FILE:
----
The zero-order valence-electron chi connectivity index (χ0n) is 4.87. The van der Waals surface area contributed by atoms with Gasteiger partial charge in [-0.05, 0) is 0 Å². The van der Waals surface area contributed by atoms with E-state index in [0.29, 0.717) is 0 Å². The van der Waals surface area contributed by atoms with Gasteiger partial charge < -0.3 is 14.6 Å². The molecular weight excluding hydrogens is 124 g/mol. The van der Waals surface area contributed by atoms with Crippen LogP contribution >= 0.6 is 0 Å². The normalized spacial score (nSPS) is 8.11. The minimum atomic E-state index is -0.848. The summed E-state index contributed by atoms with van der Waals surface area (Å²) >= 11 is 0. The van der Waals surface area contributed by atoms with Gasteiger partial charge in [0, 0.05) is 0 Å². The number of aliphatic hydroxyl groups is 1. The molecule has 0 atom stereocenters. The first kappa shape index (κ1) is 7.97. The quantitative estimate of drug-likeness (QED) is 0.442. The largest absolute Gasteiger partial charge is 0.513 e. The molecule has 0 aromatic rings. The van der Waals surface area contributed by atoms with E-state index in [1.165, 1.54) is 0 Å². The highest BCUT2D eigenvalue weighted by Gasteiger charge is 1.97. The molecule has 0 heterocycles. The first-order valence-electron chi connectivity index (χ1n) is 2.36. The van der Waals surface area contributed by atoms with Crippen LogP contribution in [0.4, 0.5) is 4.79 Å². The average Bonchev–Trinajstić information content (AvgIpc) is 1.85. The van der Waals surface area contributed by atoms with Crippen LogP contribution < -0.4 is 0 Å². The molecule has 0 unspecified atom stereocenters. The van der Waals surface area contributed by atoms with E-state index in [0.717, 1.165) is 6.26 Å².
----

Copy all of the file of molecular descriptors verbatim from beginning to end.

The zero-order valence-electron chi connectivity index (χ0n) is 4.87. The van der Waals surface area contributed by atoms with Gasteiger partial charge in [-0.05, 0) is 0 Å². The van der Waals surface area contributed by atoms with E-state index in [0.29, 0.717) is 0 Å². The van der Waals surface area contributed by atoms with Gasteiger partial charge < -0.3 is 14.6 Å². The molecular weight excluding hydrogens is 124 g/mol. The van der Waals surface area contributed by atoms with Crippen LogP contribution >= 0.6 is 0 Å². The normalized spacial score (nSPS) is 8.11. The minimum atomic E-state index is -0.848. The summed E-state index contributed by atoms with van der Waals surface area (Å²) >= 11 is 0. The van der Waals surface area contributed by atoms with Gasteiger partial charge in [0, 0.05) is 0 Å². The number of aliphatic hydroxyl groups is 1. The molecule has 0 atom stereocenters. The first kappa shape index (κ1) is 7.97. The quantitative estimate of drug-likeness (QED) is 0.442. The largest absolute Gasteiger partial charge is 0.513 e. The molecule has 0 aromatic rings. The van der Waals surface area contributed by atoms with E-state index in [1.165, 1.54) is 0 Å². The highest BCUT2D eigenvalue weighted by Gasteiger charge is 1.97. The molecule has 0 heterocycles. The first-order valence-electron chi connectivity index (χ1n) is 2.36. The van der Waals surface area contributed by atoms with Crippen LogP contribution in [0.4, 0.5) is 4.79 Å². The average Bonchev–Trinajstić information content (AvgIpc) is 1.85. The van der Waals surface area contributed by atoms with Crippen LogP contribution < -0.4 is 0 Å². The molecule has 0 unspecified atom stereocenters. The van der Waals surface area contributed by atoms with E-state index in [0.717, 1.165) is 6.26 Å².